Residents in Maryland have been buying guns in record numbers before a new law comes in on Tuesday aimed at keeping firearms away from criminals and the mentally ill. And opponents are saying the legislation will make it harder for citizens to exercise the Second Amendment, which guarantees an individual’s right to own guns.
The new law will require handgun buyers to be fingerprinted, making Maryland the sixth state to do so after Connecticut, Hawaii, Massachusetts, New Jersey and New York. It will also stop someone who has been involuntarily committed to a mental health facility owning a firearm.
The legislation also states that 45 types of assault weapons will be banned, although people who already own them will be able to keep them, which has led to a huge increase in sales before Tuesday’s deadline.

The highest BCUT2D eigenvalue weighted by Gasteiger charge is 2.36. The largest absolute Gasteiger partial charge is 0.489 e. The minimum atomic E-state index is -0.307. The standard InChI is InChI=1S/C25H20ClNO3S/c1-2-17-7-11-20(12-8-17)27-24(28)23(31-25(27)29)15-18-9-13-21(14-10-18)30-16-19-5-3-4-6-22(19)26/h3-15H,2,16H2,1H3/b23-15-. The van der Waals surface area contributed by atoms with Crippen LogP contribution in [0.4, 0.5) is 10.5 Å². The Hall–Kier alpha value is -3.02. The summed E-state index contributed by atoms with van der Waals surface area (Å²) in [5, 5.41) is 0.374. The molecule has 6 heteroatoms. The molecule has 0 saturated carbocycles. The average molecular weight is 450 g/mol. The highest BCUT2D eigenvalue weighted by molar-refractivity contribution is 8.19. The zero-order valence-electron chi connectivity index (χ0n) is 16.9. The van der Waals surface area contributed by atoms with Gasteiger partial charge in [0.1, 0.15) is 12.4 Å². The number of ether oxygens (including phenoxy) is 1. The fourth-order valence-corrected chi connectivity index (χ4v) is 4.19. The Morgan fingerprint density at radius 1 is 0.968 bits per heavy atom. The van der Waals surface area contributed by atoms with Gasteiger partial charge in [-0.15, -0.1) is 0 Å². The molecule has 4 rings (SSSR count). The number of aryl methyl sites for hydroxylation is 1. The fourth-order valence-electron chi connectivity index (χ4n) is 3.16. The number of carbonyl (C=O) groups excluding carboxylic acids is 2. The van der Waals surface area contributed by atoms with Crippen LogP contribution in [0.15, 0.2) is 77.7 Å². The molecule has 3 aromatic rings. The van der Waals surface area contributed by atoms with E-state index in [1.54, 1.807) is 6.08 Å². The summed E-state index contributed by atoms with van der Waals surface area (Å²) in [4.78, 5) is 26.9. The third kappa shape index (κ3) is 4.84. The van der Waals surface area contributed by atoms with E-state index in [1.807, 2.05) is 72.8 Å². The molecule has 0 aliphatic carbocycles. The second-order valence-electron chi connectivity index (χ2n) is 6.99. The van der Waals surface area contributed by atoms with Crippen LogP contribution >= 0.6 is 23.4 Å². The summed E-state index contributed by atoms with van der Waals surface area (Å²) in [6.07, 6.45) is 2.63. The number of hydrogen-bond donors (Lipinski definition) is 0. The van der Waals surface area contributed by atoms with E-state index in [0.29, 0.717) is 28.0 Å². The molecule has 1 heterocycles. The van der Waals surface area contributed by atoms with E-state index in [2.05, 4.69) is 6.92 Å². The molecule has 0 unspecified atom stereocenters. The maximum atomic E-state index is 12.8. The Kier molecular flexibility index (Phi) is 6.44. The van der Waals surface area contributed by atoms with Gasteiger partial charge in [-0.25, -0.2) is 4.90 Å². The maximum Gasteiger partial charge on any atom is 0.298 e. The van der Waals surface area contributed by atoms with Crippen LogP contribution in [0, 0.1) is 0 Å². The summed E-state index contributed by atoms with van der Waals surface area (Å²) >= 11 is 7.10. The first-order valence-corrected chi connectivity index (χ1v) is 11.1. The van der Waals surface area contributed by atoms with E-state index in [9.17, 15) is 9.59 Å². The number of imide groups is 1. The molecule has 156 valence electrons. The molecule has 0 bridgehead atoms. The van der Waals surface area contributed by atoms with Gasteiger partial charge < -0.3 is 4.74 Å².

Maryland State Police have received 106,772 gun purchase applications so far this year, compared with 70,099 applications last year – the previous annual record.
“There’s never been this kind of increase,” said state police spokesman Greg Shipley. He said people have been applying for guns at the rate of about 1,000 a day over the past two weeks.
Frank Loane, owner of Pasadena Pawn and Gun in Pasadena, said it has been his best year for firearm sales in the seven years he has run the store.
“Everybody’s trying to get in to either get an assault rifle or a handgun that they’ve always wanted, and they know the deadline is coming,” he said.
State Senator Nancy Jacobs, a Republican who opposed the measure, questioned the effectiveness of the law, and said criminals will find other ways to buy guns.
“They are going to continue to buy them on the street,” she said. “They are going to continue to break into peoples’ homes and steal them. They will get them.”